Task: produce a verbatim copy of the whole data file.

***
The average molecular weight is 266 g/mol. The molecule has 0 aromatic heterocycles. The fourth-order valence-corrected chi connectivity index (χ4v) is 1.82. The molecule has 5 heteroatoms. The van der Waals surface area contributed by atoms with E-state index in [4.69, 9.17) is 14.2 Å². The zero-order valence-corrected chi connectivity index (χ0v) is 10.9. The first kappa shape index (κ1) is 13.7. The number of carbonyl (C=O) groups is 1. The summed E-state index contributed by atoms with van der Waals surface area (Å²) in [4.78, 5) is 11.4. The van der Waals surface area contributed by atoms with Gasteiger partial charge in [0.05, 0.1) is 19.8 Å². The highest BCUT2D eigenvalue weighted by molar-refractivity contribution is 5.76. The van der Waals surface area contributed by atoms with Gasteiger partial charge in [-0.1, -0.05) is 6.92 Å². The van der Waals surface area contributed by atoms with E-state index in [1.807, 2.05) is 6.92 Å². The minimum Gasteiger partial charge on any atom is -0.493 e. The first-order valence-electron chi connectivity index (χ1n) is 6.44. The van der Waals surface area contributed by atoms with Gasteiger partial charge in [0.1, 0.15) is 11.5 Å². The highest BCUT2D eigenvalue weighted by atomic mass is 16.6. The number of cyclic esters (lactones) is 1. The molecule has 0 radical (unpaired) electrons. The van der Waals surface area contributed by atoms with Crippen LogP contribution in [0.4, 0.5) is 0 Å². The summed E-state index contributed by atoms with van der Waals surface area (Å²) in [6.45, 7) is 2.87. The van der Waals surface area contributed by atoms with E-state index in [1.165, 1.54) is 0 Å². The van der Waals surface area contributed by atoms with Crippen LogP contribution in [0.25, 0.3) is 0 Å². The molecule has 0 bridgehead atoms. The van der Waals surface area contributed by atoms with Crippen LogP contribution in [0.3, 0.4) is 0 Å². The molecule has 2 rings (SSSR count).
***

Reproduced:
The average molecular weight is 266 g/mol. The molecule has 0 aromatic heterocycles. The fourth-order valence-corrected chi connectivity index (χ4v) is 1.82. The molecule has 5 heteroatoms. The van der Waals surface area contributed by atoms with E-state index in [4.69, 9.17) is 14.2 Å². The zero-order valence-corrected chi connectivity index (χ0v) is 10.9. The first kappa shape index (κ1) is 13.7. The number of carbonyl (C=O) groups is 1. The summed E-state index contributed by atoms with van der Waals surface area (Å²) in [4.78, 5) is 11.4. The van der Waals surface area contributed by atoms with Gasteiger partial charge in [0.05, 0.1) is 19.8 Å². The highest BCUT2D eigenvalue weighted by molar-refractivity contribution is 5.76. The van der Waals surface area contributed by atoms with Gasteiger partial charge in [-0.1, -0.05) is 6.92 Å². The van der Waals surface area contributed by atoms with E-state index in [1.807, 2.05) is 6.92 Å². The minimum Gasteiger partial charge on any atom is -0.493 e. The first-order valence-electron chi connectivity index (χ1n) is 6.44. The van der Waals surface area contributed by atoms with Gasteiger partial charge in [0.1, 0.15) is 11.5 Å². The highest BCUT2D eigenvalue weighted by atomic mass is 16.6. The number of cyclic esters (lactones) is 1. The molecule has 0 radical (unpaired) electrons. The van der Waals surface area contributed by atoms with Crippen LogP contribution in [0.4, 0.5) is 0 Å². The summed E-state index contributed by atoms with van der Waals surface area (Å²) in [6.45, 7) is 2.87. The van der Waals surface area contributed by atoms with E-state index in [1.165, 1.54) is 0 Å². The van der Waals surface area contributed by atoms with Crippen LogP contribution in [0.25, 0.3) is 0 Å². The molecule has 0 bridgehead atoms. The van der Waals surface area contributed by atoms with Crippen LogP contribution in [0.3, 0.4) is 0 Å². The molecule has 2 rings (SSSR count).